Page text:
MirBSD manpage: bc(1)

BC(1)                        BSD Reference Manual                        BC(1)


     bc - arbitrary-precision arithmetic language and calculator


     bc [-cl] [-e expression] [file ...]


     bc is an interactive processor for a language which resembles C but pro-
     vides unlimited precision arithmetic. It takes input from any expressions
     on the command line and any files given, then reads the standard input.

     Options available:

     -c      bc is actually a preprocessor for dc(1), which it invokes au-
             tomatically, unless the -c (compile only) option is present. In
             this case the generated dc(1) instructions are sent to the stan-
             dard output, instead of being interpreted by a running dc(1) pro-

     -e expression
             Evaluate expression. If multiple -e options are specified, they
             are processed in the order given, separated by newlines.

     -l      Allow specification of an arbitrary precision math library. The
             definitions in the library are available to command line expres-

     The syntax for bc programs is as follows: 'L' means letter a-z; 'E' means
     expression; 'S' means statement. As a non-portable extension, it is pos-
     sible to use long names in addition to single letter names. A long name
     is a sequence starting with a lowercase letter followed by any number of
     lowercase letters and digits. The underscore character ('_') counts as a

           are enclosed in /* and */
           are enclosed in # and the next newline

     The newline is not part of the line comment, which in itself is a non-
     portable extension.

           simple variables: L
           array elements: L [ E ]
           The words 'ibase', 'obase', and 'scale'
           The word 'last' or a single dot

     Other operands
           arbitrarily long numbers with optional sign and decimal point
           ( E )
           sqrt ( E )
           length ( E )   number of significant decimal digits
           scale ( E )    number of digits right of decimal point
           L ( E , ... , E )

     The sequence '\<newline><whitespace>' is ignored within numbers.


     The following arithmetic and logical operators can be used. The semantics
     of the operators is the same as in the C language. They are listed in
     order of decreasing precedence. Operators in the same group have the same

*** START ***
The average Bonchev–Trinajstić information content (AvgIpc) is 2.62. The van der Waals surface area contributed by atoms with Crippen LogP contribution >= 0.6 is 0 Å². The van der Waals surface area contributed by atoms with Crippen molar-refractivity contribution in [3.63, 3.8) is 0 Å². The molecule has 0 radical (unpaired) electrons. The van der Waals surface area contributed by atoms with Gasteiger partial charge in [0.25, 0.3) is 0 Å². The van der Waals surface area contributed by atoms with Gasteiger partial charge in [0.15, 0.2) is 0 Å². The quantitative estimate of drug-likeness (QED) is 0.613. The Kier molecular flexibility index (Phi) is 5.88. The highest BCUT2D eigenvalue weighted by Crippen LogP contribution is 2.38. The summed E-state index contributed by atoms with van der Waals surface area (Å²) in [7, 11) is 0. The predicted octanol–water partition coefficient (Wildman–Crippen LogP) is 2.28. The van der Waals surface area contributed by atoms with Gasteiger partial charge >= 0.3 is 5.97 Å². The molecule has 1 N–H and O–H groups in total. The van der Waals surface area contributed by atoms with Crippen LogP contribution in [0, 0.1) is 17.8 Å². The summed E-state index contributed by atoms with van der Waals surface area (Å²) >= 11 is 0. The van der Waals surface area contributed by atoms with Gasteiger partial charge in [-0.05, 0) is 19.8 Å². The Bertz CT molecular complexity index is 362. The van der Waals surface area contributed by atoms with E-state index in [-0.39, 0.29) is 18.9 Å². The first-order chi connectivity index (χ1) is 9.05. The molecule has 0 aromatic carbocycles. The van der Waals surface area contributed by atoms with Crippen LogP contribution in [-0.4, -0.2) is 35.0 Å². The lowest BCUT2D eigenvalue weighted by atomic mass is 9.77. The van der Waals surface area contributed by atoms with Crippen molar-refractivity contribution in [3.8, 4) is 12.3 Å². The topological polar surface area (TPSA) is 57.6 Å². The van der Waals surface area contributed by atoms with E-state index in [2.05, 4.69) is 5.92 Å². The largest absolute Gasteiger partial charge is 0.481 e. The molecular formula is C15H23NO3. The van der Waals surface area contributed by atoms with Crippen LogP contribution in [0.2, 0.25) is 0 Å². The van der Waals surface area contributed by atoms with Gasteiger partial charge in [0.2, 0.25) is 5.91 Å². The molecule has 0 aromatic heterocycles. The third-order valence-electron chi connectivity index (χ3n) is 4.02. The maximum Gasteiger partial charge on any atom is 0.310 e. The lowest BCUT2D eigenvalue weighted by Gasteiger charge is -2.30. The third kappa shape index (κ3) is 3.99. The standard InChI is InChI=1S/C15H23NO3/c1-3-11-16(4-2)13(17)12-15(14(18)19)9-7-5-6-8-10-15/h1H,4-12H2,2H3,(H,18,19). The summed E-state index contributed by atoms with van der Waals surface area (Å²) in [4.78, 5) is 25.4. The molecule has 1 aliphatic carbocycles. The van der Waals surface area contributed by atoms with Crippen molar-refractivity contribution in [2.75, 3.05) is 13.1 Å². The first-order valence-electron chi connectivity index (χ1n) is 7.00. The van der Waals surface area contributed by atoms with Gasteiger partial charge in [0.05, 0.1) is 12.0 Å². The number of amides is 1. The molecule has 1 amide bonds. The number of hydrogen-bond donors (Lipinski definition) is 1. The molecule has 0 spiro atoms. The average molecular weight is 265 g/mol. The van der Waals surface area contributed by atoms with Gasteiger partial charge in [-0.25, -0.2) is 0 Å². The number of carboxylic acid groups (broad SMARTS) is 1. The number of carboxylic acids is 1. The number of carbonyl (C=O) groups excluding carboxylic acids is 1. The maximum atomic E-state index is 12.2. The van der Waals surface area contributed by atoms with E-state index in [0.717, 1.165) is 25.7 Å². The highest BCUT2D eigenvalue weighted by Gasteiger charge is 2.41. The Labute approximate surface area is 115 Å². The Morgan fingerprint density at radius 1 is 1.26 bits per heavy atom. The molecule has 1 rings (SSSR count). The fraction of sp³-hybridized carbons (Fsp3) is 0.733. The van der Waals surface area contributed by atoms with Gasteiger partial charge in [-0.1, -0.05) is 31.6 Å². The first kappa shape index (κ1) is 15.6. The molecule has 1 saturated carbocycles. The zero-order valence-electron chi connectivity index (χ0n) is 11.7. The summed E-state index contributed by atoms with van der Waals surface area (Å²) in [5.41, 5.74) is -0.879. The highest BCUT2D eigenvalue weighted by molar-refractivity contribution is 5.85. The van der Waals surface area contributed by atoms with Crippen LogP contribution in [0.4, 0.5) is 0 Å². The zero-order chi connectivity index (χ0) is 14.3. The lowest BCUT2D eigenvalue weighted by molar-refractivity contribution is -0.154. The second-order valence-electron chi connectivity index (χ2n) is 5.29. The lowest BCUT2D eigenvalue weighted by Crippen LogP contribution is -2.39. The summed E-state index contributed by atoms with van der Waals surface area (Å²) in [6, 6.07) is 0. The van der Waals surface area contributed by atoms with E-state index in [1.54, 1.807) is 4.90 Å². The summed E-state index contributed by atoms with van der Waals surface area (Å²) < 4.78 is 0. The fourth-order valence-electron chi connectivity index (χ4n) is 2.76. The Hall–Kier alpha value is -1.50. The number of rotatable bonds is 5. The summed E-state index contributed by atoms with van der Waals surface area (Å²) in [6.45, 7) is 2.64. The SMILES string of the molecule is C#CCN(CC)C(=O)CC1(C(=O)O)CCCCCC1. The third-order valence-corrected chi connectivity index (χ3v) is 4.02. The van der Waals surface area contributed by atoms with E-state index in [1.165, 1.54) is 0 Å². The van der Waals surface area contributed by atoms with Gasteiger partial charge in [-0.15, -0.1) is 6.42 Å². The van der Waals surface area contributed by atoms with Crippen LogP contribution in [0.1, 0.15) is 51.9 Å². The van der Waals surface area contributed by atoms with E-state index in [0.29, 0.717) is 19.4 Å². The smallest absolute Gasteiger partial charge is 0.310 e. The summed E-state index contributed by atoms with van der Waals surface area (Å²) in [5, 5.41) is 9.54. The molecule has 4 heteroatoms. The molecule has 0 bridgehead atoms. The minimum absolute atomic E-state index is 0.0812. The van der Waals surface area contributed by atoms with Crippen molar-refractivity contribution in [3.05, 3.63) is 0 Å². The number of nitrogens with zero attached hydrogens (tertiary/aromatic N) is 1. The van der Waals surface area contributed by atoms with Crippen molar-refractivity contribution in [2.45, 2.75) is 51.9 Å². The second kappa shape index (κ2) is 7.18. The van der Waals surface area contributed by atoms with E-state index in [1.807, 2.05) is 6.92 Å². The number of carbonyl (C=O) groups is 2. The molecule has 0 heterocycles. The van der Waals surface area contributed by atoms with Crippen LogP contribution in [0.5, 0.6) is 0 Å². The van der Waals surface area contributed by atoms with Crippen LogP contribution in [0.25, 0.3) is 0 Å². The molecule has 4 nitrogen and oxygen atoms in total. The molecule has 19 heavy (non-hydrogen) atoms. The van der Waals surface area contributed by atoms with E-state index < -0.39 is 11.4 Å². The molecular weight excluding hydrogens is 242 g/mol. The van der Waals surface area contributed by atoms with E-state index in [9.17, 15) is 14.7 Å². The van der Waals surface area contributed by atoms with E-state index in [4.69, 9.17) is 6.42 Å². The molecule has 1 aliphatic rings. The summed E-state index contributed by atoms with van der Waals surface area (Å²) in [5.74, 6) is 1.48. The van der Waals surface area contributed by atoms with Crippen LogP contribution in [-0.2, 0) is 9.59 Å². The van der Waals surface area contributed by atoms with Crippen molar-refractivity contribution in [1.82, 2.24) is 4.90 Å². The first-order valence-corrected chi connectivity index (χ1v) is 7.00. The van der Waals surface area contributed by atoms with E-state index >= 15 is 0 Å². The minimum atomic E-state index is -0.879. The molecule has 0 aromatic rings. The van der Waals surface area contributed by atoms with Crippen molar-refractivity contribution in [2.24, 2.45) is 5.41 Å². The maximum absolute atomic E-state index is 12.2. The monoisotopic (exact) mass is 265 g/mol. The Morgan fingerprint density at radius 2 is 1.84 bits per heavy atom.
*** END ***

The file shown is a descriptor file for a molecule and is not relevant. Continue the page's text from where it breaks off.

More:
Operator               Associativity    Description
           ++ --                  none             increment, decrement
           -                      none             unary minus
           ^                      right            power
           * / %                  left             multiply, divide, modulus
           + -                    left             plus, minus
           = += -= *= /= %= ^=    right            assignment
           == <= >= != < >        none             relational
           !                      none             boolean not
           &&                     left             boolean and
           ||                     left             boolean or

     Note the following:

           •   The relational operators may appear in any expression. The IEEE
               Std 1003.2 ("POSIX.2") standard only allows them in the condi-
               tional expression of an 'if', 'while' or 'for' statement.

           •   The relational operators have a lower precedence than the as-
               signment operators. This has the consequence that the expres-
               sion a = b < c is interpreted as (a = b) < c, which is probably
               not what the programmer intended.

           •   In contrast with the C language, the relational operators all
               have the same precedence, and are non-associative. The expres-
               sion a < b < c will produce a syntax error.

           •   The boolean operators (!, && and ||) are non-portable exten-

           •   The boolean not (!) operator has much lower precedence than the
               same operator in the C language. This has the consequence that
               the expression !a < b is interpreted as !(a < b). Prudent pro-
               grammers use parentheses when writing expressions involving
               boolean operators.

           { S ; ... ; S }
           if ( E ) S
           if ( E ) S else S
           while ( E ) S
           for ( E ; E ; E ) S